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kaos_de_moria
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Joined: 22 Aug 2003
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Location: Switzerland

PostPosted: Tue Apr 20, 2004 7:32 am    Post subject: thanks Reply with quote

that was a nice MI. i really enjoyed it (except of the strong gollum impact in the middle, but someone reading the MI in a year or two, won't realise). i was a bit afraid you (scott) would ruin the very well paced story telling with a punchline coming up at some point. but no, the comic fades out and leaves many options open. this is probably one of the biggest strengths of this one. of course i'm looking forward to the new 10 titles and of course i'm as well curious for the flash engine of the next MI. keep rocking or keep flying as one should ay to a human cannonball...

thanks again,
kaos
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Kris Lachowski
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Joined: 06 Oct 2003
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PostPosted: Tue Apr 20, 2004 9:51 am    Post subject: Reply with quote

I love all your silly random morning improvs and I'm looking forward to more of them, but it is great to read something more touching in the improvs every now and then. This was a great improv I think I owe you a buck when the voting starts again.
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DON the IDEA GUY
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Joined: 26 Jan 2004
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Location: Columbus, OH

PostPosted: Tue Apr 20, 2004 12:30 pm    Post subject: Reply with quote

Great story, great art.
Very cinematic -- without the obnoxious 'Hollywood ending' -- I enjoyed it immensely.

Scott has proven he can do the superhero bit -- I like his subtle work best.
Looking forward to the multimedia extravaganza he has planned for Mimi's Last Coffee!
~DON
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ridl
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PostPosted: Wed Apr 21, 2004 3:50 am    Post subject: riff on whose mind? Reply with quote

okay i have a theory-

i just read through the complete "skit" for the first time - i have had a wonderful and unique experience with this artform, scott, thank you so much. watching a true masterpiece unfold, day by week... - and i came up with this theory.

so my theory goes (and I'm pretty sure here, i think i got some merit here) sophie don't actually have disassociative dissorder... she's not actually hearing voices.

i think scott wrote a clinically depressed character talking (maybe out loud, maybe not) to herself.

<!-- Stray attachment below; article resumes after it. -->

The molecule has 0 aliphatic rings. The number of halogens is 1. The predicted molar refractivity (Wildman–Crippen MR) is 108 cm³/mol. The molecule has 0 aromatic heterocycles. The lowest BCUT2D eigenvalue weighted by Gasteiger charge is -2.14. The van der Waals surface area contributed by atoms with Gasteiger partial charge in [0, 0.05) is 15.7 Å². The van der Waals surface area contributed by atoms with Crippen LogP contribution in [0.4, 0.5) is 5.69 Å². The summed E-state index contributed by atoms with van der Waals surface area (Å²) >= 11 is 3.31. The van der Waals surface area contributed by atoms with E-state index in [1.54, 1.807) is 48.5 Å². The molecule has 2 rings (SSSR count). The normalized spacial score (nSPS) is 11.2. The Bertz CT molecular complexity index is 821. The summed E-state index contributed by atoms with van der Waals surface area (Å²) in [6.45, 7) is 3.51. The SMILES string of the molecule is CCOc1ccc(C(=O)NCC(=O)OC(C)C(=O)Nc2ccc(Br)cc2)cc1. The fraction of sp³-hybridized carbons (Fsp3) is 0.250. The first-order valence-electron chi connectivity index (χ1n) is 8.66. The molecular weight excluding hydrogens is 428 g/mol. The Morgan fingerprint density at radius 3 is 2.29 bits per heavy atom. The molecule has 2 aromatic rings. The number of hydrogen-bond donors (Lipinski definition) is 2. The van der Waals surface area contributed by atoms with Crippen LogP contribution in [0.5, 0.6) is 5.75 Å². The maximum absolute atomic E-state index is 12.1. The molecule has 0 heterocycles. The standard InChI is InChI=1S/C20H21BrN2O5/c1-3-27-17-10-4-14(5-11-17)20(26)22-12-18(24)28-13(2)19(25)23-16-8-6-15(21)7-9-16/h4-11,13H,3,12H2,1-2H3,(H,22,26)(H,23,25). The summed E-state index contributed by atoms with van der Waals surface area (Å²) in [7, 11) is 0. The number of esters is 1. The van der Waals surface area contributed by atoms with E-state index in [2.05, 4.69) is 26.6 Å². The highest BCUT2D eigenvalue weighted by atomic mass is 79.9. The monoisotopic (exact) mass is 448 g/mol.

this could make the story's dialogue more experimental than at first glance, especially if we read sophie's seemingly schizoid "dialogue" (really soliloquy, eh?) balloons as replacements for thought balloons(those bubbles coming out out of opus and milo's heads).

cool huh? any thoughts?

-love

streaming pirate radio from the wetlands of the pacific NW of N.America
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Kachoudas
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PostPosted: Wed Apr 21, 2004 10:30 am    Post subject: Reply with quote

Great ending.

I love those open endings. The story is much more a "piece of life" than with a climatic end.

Sean just goes away. He'll probably be back to give back the parka to the priest. May be meet Sophie again. May be not. That's their lives and we won't be there to watch and that will be for the best.

But the weird thing in this kind of ending on a internet daily comic is that, contrary to a book or a movie, you just don't know how long the story will be. So when they were talking next to the women's shelter, we couldn't know if we were close to the end or not. And it was a bit surprising.

On a book, you know how many pages are left and you somehow get ready and anticipate the ending. You know that soon you'll have to leave those charming characters and get ready for the separation.
Here, it came by surprise (unless may be for regular forum readers, which I am not) and the first reading was a little disapointing. But on a secong thought, that was great.

Yours

Jerome
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Shawn
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PostPosted: Wed Apr 21, 2004 3:16 pm    Post subject: Re: coda Reply with quote

flexo wrote:
furthermore, the moment the bum says "aren't we all", sudenly he is including himself in the human race on a personal level, and that, in terms of content, and specially in the context of this particulat story, brakes the fourth wall. sudenly, he is thinking of himself as one of us, including himself, and in a way, also talking to us. up until that point, both characters had been entirely involved in their own private worlds, indiferent to anyone besides themselves or each other.


Actually, that highlighted to me one aspect of Sean's change in the story. He became more focused upon others outside of himself than he was in his internal narrative. When he says "aren't we all", he's thinking of Sophie, and how she too doesn't want to be alone.
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DecafSilicon
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Joined: 29 Aug 2003
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Location: Grove City College, PA, USA

PostPosted: Thu Apr 22, 2004 11:09 am    Post subject: Reply with quote

William Beckerson wrote:
Quote:
"Oh, Bartleby! Oh, humanity!"

You know, this is something like the fifth time I've seen Bartleby, the Scrivener refered to on the web this week.

Was it on TV or something?


No, I'm just literate.